Off-road, the Grand Cherokee L was pretty impressive, although the course was pretty carefully curated to avoid some of the harsher obstacles That’s not to say it was a cakewalk. One obstacle was a steep incline made up of loose rock, which seemed to be something of a challenge for the truck. It slipped on some of the slicker features and the nature of the ever-changing surface introduced some unpredictability the all-wheel-drive system had to manage aggressively. Conversely, a 30-degree cambered slope other vehicles in the segment might not want to touch gave the Jeep little trouble.
Overall though, its off-road performance made me confident of the truck’s abilities whether or not I would ever actually need them. If I needed to head in the future, I wouldn’t worry about it, the truck had a slew of features at my disposal to prepare me for it. Everything relating to off-road prowess seemed to be considered very early on in the design of the vehicle, and something like the Overland trim wasn’t just added for people with “active lifestyles” who take a spin up a rutted dirt road every now and then, even though it’s perfectly suited for that too. The performance here was clearly baked into the vehicle’s systems, which put me at ease and helps explain why the Grand Cherokee has remained so popular all this time.
On-Roading the Grand Cherokee
It’s equally interesting how having all of these rugged features translates to on-road performance. The air suspension is one of those “have your cake and eat it” features, where it helps with off-roading but also improves the ride on paved surfaces. The off-road attitude of the Grand Cherokee L just melts away on a paved surface. The vehicle’s handling was about as tight as it can be on the road for an SUV of its size and comfort, power from the 5.7-liter V8 enabled easy merging and passing on the highway, and the steering had a fair amount of feel. The off-road features exist in addition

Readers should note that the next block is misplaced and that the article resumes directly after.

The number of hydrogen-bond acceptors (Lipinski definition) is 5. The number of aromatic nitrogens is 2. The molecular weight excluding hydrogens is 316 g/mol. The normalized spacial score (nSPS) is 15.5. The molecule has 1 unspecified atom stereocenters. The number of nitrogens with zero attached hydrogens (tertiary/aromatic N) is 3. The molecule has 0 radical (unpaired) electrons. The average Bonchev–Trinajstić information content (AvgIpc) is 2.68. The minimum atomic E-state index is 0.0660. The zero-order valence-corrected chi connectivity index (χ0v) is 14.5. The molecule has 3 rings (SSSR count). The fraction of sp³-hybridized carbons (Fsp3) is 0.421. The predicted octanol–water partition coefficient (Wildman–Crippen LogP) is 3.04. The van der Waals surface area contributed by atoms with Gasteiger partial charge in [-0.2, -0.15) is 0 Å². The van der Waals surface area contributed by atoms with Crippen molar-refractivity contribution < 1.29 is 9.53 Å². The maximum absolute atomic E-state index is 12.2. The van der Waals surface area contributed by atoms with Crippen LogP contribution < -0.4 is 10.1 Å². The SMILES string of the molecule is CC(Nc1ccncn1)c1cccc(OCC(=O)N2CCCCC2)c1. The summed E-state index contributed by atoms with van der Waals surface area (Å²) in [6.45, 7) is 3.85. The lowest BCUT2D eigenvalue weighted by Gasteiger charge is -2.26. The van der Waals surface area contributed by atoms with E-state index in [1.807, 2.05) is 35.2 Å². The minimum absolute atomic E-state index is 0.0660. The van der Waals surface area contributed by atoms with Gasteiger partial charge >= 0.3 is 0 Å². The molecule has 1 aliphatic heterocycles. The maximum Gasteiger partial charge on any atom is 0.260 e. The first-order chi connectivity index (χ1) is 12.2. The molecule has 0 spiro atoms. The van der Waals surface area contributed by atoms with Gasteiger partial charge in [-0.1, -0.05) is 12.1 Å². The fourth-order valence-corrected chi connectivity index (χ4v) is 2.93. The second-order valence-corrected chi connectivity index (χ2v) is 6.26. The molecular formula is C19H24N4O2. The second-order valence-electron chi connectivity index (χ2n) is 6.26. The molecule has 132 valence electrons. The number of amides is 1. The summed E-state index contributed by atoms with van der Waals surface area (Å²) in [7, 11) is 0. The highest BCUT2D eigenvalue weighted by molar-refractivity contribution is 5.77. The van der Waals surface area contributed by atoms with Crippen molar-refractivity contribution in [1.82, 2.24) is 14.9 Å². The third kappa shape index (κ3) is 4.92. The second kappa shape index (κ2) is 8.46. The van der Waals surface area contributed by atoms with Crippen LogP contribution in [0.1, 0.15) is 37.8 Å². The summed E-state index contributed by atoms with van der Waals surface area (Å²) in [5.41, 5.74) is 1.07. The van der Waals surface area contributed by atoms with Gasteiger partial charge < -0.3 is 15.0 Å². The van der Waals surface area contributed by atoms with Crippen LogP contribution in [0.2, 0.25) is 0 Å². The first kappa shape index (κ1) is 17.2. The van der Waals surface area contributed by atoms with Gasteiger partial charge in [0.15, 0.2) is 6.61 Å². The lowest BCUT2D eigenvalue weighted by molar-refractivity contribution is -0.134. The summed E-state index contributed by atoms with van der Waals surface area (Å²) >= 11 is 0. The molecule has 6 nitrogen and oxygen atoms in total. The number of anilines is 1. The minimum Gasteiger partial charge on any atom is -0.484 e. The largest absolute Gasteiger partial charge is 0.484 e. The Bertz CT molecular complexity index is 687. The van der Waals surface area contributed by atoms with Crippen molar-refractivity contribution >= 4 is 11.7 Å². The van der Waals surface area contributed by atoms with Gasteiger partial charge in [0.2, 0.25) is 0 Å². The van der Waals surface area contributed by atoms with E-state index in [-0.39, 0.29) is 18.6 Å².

to a normal, luxurious SUV. Modern technology dictates that you don’t really have to compromise when you want a vehicle that’s reasonably good at two distinctly different things.
Highway cruising is where the truck really shone but it was pretty good around town as well, despite its size. The lowered beltline meant good visibility and the car has a slew of cameras, including one for the digital rearview mirror. That’s a feature right out of GM’s playbook and it works very well here, too. The relatively big tires on the Overland trim also handled any curbs or potholes I encountered with little fuss, something I tested without really trying on the streets of Detroit.
Here’s the kicker to all of this: The Grand Cherokee L is available in so many trims (six total) and with so many options that you can mix and match to your heart’s content. The price spectrum is wide and your budget and requirements will be accommodated. A base model Laredo will cost you just $38,690. The off-roading Overland model is $54,690. And the $63,690 Summit Reserve model is damn near Escalade-levels of nice in a car not much larger—with length being the exception—than the outgoing Grand Cherokee. Want to go even further? A top-trim Summit Reserve fully optioned is $71,760. Compared to the Laredo, that’s right around $33,000 in options alone.
The midsize, three-row SUV segment is a popular one, so there’s a lot of competition—especially from Chevrolet, Subaru, Volkswagen, Honda, Toyota, Hyundai, and Kia. Jeep finally joins their ranks by offering a mdoern three-row competitor of its own. And the new Grand Cherokee L is something of a force to be reckoned with. I’m not sure if I would spend over $70,000 to have one in my driveway, but the nice thing is even a mid-range model like the Overland I drove was packed with technology and as comfortable as nearly any other vehicle on the road. Quiet, capable, powerful, I’m certain this three-row Jeep will be a big hit. It checks too many boxes to ignore, and it’s a great way to usher in a new generation of Grand Cherokee.
Got any questions about Jeep stuff I might’ve missed? Send me an email: [email protected]
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